Assange: The good and bad


Julian Assange, who was hauled out of the Ecuadorian embassy in London after nearly seven years of self-imposed confinement, is now in UK custody, charged by the US Justice Department with conspiring with a former American soldier in around 2010 to hack into a government computer. Assange may also have to face authorities in Sweden as it considers whether to reopen an investigation into rape and sexual assault allegations against him. But the US will have a much harder time of extraditing the founder of Wikileaks and trying him in court on charges of espionage. And therein lies the rub, the question that has always followed Assange: Is he a hero or a villain?

The US knows that a charge of espionage will be difficult and so has gone for the lesser but surer charge of hacking. The US seeking Assange’s extradition in relation to one of the largest ever leaks of government secrets is another story because the legal terrain as well as public perception is so shaky.

There is no doubt that Assange and his WikiLeaks have published some of the most dramatic leaks of the past decade. These include documents exposing American wrongdoing in Iraq and Afghanistan (including larger estimates of civilian casualties in Afghanistan than previously reported, and video footage of an indiscriminate attack by an American helicopter in Iraq) in 2010. The same year it released a trove of over 250,000 juicy American diplomatic cables. In 2016 WikiLeaks was the conduit for Russian-hacked emails from the Democratic Party that may have swayed the course of America’s presidential election in favor of Donald Trump.

In the case of Assange, are his actions against the US treasonous? Didn’t he do what the journalism profession requires of him in a democratic society? By revealing the secrecy and the wrongdoings of the US government, Assange is, according to some, fulfilling his journalistic duty and thus is a service to society.

His case is not a simple one. The decision about what is in the public interest is, ultimately, subjective. As it stands, it is not clear that Assange was behaving in ways other than what thousands of journalists do every day. He was contacted by a source with potentially useful information, and then, in partnership with publications of note from across the globe, he published what he deemed to be of national and international importance.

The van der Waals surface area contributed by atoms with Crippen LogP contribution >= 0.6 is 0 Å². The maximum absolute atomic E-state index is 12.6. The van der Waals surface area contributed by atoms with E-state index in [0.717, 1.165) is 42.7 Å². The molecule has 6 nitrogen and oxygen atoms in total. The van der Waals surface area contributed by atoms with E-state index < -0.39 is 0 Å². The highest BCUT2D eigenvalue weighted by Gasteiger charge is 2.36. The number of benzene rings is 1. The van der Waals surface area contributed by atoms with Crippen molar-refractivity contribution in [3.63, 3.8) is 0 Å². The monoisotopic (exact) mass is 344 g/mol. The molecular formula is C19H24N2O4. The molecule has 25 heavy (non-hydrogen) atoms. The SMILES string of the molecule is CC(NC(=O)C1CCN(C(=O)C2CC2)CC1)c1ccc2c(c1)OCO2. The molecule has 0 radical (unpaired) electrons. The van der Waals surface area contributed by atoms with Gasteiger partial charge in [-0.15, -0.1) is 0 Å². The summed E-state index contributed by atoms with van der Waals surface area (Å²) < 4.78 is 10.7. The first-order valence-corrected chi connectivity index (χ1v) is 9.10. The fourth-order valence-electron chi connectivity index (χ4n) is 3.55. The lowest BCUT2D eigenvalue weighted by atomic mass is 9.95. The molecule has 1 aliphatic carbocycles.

The secret military and diplomatic documents that Assange uncovered and published contain embarrassing information about false claims of weapons of mass destruction that led to the Iraq war, torture at Abu Ghraib prison, war atrocities and the espionage activities of the US against friendly countries, France, Germany and others.

So, if the tenet of journalism is the truth, then Assange has fulfilled his journalistic obligation to the public. As a citizen journalist, Assange is not a traitor, but a watchdog.

But Assange has also endangered lives of secret service agents by putting a mass of sensitive information into the public domain. He allowed himself to become the conduit for material stolen by one foreign power to destabilize another. He has dumped vast oceans of documents, unedited and unredacted, careless to the consequences. He has shown a lack of editorial discretion when releasing these thousands of documents at once, and more importantly, without sufficient analysis.

The US government’s indictment, which carries a relatively light sentence of five years, does not charge Assange with publishing government secrets. The US is apparently using the pretext of the computer crime charge to extradite Assange with the intention of filing espionage charges against him when he eventually arrives in the US. Until the case comes to court in the US - a process that could well take months, if not years - Assange remains a patriot to some, a traitor to others. Is it possible to be both?